It's a Dog's Life (Hank the Cowdog Series #3)

It's a Dog's Life (Hank the Cowdog Series #3)

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by John R. Erickson, Gerald L. Holmes
     
 

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Hank's third adventure open with Hank in trouble again, so he decides to make a visit to town to see his sister. Sounds innocent enough, but then Hank takes his nieces and nephews on a garbage patrol and gets captured by the dog catcher. Will he find a way out?

The songs include: "Your momma wears old tow sack drawers," "Cats are stupid," and "Kicking my dog

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Overview

Hank's third adventure open with Hank in trouble again, so he decides to make a visit to town to see his sister. Sounds innocent enough, but then Hank takes his nieces and nephews on a garbage patrol and gets captured by the dog catcher. Will he find a way out?

The songs include: "Your momma wears old tow sack drawers," "Cats are stupid," and "Kicking my dog around."

Product Details

ISBN-13:
9781591886037
Publisher:
Maverick Books TX
Publication date:
08/01/2002
Series:
Hank the Cowdog Series, #3
Edition description:
3 hours
Pages:
3
Product dimensions:
5.30(w) x 7.50(h) x 0.60(d)
Age Range:
8 - 11 Years

Read an Excerpt

Garbage Patrol From Hank the Cowdog #3: It's a Dog's Life Hank hitches a ride into town to visit his sister, Maggie, who never really took to ranch life. Maggie doesn't like swimming in the sewer, chewing on old bones, or digging in the mud. So, it's up to Uncle Hank to teach Maggie's four pups the basics of their cowdog heritage, beginning with Garbage Patrol. We marched down the alley until we came to the first garbage can, which was a fifty-five gallon drum with the top cut out. I showed 'em how to go up on their hind legs, hook their paws over the edge of the barrel, and pull it over.

"All right, now you kids sort through that stuff and find some grub."

The boys gave a yell and went into the barrel, but the girls kind of hung back.

"What's the matter?"

April spoke up.

"Mom says that playing in garbage is unladylike."

Barbara nodded.

"And we're not supposed to get dirty. Mom said so."

"Well, moms are always right, don't forget that," I said. "So go through that garbage in a ladylike manner and try not to get dirty. And don't worry about your mom. I'll take care of her."

The girls looked at each other, grinned, and dived into the barrel with the boys.

They didn't find much in that first barrel, just a couple of chicken bones and a whole bunch of newspapers, so we moved on to the next one. Same story there: corn cobs and potato peelings. By George, that was kind of a lean alley. We had to investigate a dozen barrels before we found a real treasure: a bunch of fish heads wrapped in newspaper.

Oh, the kids loved them fish heads! They jumped right in the middle of them and gobbled them down. I stood back and watched and, you know, kind of remembered myself at that age, when all at once a man stepped out into the alley. Guess he was dumping trash or something.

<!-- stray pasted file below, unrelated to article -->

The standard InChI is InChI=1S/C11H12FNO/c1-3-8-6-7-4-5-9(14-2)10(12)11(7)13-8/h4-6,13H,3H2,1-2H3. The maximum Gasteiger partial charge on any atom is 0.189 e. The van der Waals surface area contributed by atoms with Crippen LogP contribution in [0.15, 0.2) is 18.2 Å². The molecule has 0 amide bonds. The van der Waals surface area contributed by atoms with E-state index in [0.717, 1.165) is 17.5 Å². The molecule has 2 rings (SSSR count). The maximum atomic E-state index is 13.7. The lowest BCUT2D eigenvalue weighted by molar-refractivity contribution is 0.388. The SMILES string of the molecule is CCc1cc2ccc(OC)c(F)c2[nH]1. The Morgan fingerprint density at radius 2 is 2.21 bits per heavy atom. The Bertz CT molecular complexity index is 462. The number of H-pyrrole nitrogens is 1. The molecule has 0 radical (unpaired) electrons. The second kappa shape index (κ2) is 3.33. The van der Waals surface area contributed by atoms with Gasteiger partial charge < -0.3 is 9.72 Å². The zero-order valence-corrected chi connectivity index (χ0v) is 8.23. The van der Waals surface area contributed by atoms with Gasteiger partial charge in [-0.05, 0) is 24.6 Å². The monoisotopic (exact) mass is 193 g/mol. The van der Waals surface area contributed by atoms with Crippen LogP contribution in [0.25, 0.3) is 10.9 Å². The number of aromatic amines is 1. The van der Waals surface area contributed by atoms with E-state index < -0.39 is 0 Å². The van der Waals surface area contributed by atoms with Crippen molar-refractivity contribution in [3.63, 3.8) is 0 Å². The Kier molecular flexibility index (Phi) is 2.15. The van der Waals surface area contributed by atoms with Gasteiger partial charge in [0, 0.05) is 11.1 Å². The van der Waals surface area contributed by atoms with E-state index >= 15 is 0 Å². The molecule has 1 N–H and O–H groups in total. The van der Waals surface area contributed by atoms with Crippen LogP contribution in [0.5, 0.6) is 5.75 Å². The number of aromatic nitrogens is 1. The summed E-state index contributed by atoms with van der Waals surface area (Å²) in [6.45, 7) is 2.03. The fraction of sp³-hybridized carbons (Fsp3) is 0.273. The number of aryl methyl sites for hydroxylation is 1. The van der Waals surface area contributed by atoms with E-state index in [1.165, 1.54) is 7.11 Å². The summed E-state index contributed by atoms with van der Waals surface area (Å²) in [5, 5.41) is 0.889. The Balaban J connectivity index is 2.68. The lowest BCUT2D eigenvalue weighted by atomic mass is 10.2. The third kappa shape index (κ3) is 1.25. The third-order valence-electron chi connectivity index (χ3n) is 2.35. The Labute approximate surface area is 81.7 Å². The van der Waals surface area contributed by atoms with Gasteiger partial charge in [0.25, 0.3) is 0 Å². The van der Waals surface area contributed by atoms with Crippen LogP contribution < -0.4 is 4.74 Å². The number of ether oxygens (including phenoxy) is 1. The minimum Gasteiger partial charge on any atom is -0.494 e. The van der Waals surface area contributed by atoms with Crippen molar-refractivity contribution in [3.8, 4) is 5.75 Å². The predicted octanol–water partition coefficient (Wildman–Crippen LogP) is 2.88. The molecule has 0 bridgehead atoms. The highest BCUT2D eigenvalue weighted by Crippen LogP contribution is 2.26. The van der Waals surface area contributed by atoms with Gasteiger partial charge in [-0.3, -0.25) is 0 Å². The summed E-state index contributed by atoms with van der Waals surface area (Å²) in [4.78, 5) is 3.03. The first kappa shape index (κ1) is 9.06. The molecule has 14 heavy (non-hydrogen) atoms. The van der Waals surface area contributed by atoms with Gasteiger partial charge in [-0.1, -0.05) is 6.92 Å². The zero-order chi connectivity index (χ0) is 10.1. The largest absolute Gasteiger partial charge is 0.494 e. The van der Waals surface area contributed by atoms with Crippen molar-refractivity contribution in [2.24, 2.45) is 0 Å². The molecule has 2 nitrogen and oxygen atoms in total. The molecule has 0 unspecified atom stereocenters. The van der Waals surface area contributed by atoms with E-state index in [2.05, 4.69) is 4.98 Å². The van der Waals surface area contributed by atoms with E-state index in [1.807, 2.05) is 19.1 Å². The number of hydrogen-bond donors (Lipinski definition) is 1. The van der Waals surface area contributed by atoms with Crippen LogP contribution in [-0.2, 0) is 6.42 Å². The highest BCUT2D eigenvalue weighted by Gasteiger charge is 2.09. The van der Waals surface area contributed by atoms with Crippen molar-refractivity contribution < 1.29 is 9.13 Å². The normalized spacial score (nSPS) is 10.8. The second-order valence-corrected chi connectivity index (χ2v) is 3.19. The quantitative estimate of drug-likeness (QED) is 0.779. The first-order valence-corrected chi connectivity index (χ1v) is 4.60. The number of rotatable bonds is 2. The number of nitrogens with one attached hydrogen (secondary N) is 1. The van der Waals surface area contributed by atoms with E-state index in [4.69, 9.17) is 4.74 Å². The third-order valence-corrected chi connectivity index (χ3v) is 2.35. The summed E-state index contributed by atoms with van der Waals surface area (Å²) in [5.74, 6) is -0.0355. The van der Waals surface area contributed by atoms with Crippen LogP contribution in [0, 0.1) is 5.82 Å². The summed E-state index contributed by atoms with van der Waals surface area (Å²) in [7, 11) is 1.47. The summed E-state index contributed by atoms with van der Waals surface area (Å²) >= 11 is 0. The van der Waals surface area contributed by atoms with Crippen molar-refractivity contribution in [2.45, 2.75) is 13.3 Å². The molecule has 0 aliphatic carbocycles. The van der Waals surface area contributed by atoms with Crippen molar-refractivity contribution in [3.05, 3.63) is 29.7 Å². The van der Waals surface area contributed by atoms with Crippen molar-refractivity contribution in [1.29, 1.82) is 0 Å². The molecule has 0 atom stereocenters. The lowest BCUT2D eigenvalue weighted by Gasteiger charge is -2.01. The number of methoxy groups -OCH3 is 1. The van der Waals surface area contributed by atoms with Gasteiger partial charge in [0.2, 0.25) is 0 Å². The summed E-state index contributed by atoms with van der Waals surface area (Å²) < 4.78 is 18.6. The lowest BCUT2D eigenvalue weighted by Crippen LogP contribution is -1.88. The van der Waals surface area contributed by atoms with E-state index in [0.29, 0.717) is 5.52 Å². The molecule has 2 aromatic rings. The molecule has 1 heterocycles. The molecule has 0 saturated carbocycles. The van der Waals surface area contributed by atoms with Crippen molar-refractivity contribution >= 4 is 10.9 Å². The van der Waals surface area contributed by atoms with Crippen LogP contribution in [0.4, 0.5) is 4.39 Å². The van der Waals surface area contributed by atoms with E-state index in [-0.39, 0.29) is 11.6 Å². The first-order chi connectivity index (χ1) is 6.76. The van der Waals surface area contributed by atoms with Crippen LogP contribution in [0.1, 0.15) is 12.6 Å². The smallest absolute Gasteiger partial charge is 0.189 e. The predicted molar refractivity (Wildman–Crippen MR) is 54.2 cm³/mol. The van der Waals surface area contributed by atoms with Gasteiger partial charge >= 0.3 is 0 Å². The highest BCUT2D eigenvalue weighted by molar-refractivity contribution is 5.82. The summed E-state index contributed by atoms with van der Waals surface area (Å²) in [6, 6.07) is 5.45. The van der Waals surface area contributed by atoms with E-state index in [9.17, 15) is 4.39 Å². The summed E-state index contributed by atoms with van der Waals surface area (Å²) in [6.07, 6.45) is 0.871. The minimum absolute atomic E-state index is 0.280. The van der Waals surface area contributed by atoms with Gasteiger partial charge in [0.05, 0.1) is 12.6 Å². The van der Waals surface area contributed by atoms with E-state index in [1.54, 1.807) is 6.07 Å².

He looked up and down the alley. You might say we'd left a little mess. I mean, when you get all caught up in a garbage patrol, you don't stop to think about the mess you're making.

The man dropped his trash basket and came running towards us, yelling and waving his arms.

"Hyah! Get outa here, go on!"

I sounded the retreat and we lit a shuck, headed south down the alley as fast as we could go. We went several blocks and hid in a hedge row. The kids were out of breath and all excited.

"Gosh, that was fun!" said Roscoe, and the others agreed.

"I was scared," said Barbara. "I thought that old man would catch us."

"Yeah," said April, "he sure looked mean!"

"Uncle Hank," said Spot, "I like fish heads,"

"And playing in garbage is fun!" said Barbara.

I smiled and nodded my head.

"You see, kids? If we hadn't gone on a garbage patrol, you never would have learned all this. As your mom's told you many times, education is very important."

I stepped out of the hedge and scouted the area to make sure the coast was clear, then I gave the password — "Stinkeroo" was the secret word — and the kids formed a line and we went marching home. I figgered they'd had enough education for one day.

We were marching down the alley, maybe three blocks from home, when we passed a yard with a big cedar fence around it. Sitting on top of the fence was a big fat yellow cat.

My ears shot up and my lip curled, all on sheer instinct. I mean, my instincts about cats are pretty sharp. I glared at her as we went trooping by, just waiting for her to make some kind of smart remark.

You know my position on cats. I don't like 'em. I don't go out of my way to cause trouble with a cat, but any time I find one that's shopping around for a fight, I can usually be talked into it.

Well, this cat looked dumber than most but she must have had a little bit of sense because she didn't say a word as we went past. She just stared at us.

I supposed that was the end of it, but when we got past her, little Roscoe came trotting up to the front of the column. He had a worried expression on his face.

"Uncle Hank, that cat said something when we went past."

"Hold it! Halt!" The column came to a halt.

"What was that again? The cat said something? What exactly did the cat say?"

"She said, 'Your momma wears combat boots.' What does that mean, Uncle Hank?"

"What that means, young feller, is that we're fixing to have a demonstration of violence and bloodshed. About face! Follow me!"

And we marched back to teach some manners to a certain lard-tailed yellow cat.

Will Hank survive his trip to town? Will the town survive Hank's visit? Can cats really learn manners? Find out in Hank the Cowdog #3:It's a Dog's Life (Copyright John R. Erickson).

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